I tried these macarons this weekend. The hazelnut one was nice but the raspberry one was disappointing. The raspberry filling was stiff and stuck together almost like a piece of fruit roll up. I had to take a nice chomp to break a piece off of the macaron. The pistacio was ok. The chocolate and coffee were mushy tho. Instead of there being a distinct filling layer, the filling and cookie mixed together to form a wet cake-like texture. This could just be my personal preference but I like my macarons crispy on the outside with a little chew on the inside. I was excited about this place because they offer the cheapest macarons around but you get what you pay for.

S. Britchky
S. Britchky

I recently had one each of their macaron flavors. A couple were very nice, something you might find at a fancy Beverly Hills department store. The rest were sensational -- lightly crisp shell with the Platonic Ideal of a delicately creamy center. I carry a few with me in case I run into Angelina Jolie or Mother Teresa's spirit.

Some yelpsters complain about rough service, but I haven't seen it. And I'm glad Au Cœur de Paris is in a nondescript Westminster bunker strip mall instead of at Saks BH or next to a tattooed-hipster haven, neither deserving.

ila Nguyen-Hayama
ila Nguyen-Hayama

the ones at marche moderne are pretty good too. they only have them in pistachio though.

Idreamoffrance
Idreamoffrance

Not surprised the best French patisserie is in Little Saigon. Will try this soon!

Malinxe
Malinxe

I just found this place last week and it does not disappoint! I had two of each flavor they had and all of them were delicious. My favorites are the raspberry and the pistachio. Also they look too cute in the little box, all colorful and yummy!!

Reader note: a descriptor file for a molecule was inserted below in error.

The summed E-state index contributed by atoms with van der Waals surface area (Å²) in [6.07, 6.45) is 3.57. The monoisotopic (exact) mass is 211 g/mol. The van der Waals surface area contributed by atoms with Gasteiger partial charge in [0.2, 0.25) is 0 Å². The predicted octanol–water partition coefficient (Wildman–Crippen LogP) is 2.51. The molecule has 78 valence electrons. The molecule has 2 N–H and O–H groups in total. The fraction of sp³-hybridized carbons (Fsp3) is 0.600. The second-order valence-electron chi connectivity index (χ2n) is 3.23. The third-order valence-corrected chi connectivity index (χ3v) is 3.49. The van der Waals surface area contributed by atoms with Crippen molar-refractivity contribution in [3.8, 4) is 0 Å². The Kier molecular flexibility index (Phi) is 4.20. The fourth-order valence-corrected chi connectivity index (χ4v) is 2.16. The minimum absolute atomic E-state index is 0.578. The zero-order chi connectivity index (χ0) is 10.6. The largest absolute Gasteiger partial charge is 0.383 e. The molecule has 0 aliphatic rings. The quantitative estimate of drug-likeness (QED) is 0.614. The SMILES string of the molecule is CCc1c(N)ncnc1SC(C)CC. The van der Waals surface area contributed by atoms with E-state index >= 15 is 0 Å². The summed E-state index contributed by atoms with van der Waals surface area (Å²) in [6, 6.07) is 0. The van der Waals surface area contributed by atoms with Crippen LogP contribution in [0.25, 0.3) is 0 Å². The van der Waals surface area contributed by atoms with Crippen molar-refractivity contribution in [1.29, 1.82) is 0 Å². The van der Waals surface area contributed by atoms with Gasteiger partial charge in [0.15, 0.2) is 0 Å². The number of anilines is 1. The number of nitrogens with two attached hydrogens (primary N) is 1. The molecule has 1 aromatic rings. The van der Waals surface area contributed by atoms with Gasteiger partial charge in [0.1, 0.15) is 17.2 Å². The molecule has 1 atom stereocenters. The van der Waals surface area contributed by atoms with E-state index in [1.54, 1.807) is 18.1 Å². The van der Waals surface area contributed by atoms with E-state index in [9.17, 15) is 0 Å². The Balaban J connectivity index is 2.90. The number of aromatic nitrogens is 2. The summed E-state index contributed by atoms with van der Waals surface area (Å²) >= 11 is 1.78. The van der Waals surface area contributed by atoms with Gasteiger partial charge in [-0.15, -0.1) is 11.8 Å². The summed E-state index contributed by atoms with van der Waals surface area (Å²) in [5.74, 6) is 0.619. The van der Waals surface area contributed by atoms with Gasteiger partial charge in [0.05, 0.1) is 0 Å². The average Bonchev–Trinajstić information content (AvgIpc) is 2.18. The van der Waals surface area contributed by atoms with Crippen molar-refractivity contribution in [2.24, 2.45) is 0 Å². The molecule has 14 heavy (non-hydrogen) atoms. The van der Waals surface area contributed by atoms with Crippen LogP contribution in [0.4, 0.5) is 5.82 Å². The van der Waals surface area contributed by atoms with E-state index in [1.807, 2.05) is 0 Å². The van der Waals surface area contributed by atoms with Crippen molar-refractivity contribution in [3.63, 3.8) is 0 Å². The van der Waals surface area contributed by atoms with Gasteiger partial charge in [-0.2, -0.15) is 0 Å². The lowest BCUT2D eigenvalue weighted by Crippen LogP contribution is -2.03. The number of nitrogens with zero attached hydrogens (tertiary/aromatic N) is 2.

QueerInMySoup.com
QueerInMySoup.com

Mon dieu !! C'était un secret cette pâtisserie !! ;) Ok, now that the secret it out I better pass by before the lines get ridiculous.

JP
JP

Thanks for this posting! Been looking for macarons that are good in OC/LA. Nothing has been as good as Ladurée! Can't wait to try these!

Dave Lieberman
Dave Lieberman

You know, I'll give them another shot. The one time I went I didn't get any citrus flavors or passionfruit, and I thought they were stale. Next time I'm down that way I'll stop in. They have Portola Coffee in bags, which is nice.

S. Britchky
S. Britchky

Undoubtedly a matter taste -- like everything.

I was in the area early yesterday, so I stopped in for a nice ham and Swiss croissant and more of the exceptional macarons. (I'm not big on the flavor they use for the raspberry.) In texture, mine were neither "mushy" nor "cake-like" nor "like a piece of fruit roll up." The center, surrounded by a delicate, crisp shell, was what you call "wet," what I call "creamy," in any case, far from the dry and chewy styrofoam of gourmet-supermarket macarons. (Not that there's anything wrong with that. ;-) In fact, it's similar to the smooth, luscious filling that's so hard to find in chocolate candies these days. Splendid morsels, to my taste.

Dave Lieberman
Dave Lieberman

Il n'y a jamais de secrets chez les journalistes... ou bien, disons chez les prétendants journalistes. :-)

queerinmysoupcom
queerinmysoupcom

After your recommendation I went there last Sunday and got more than a dozen of their macarons and I can confirm - the raspberry was pretty bad. It was definitely like they cracked open a jar of Smuckers and stuffed it in a macaron. Other than that, everything else was exceptional (the pistachio, chocolate, hazelnut) and definitely worth the price.

Alphonse Disqus
Alphonse Disqus

It's fun studying foreign languages, isn't it? Anyways, did you hear what Mrs. Johnson told the Principal about Laurie?? Check Twitter!!!

You had me interested in this place, M. Doodle, but now I'm thinking it's probably just another puny macarooni.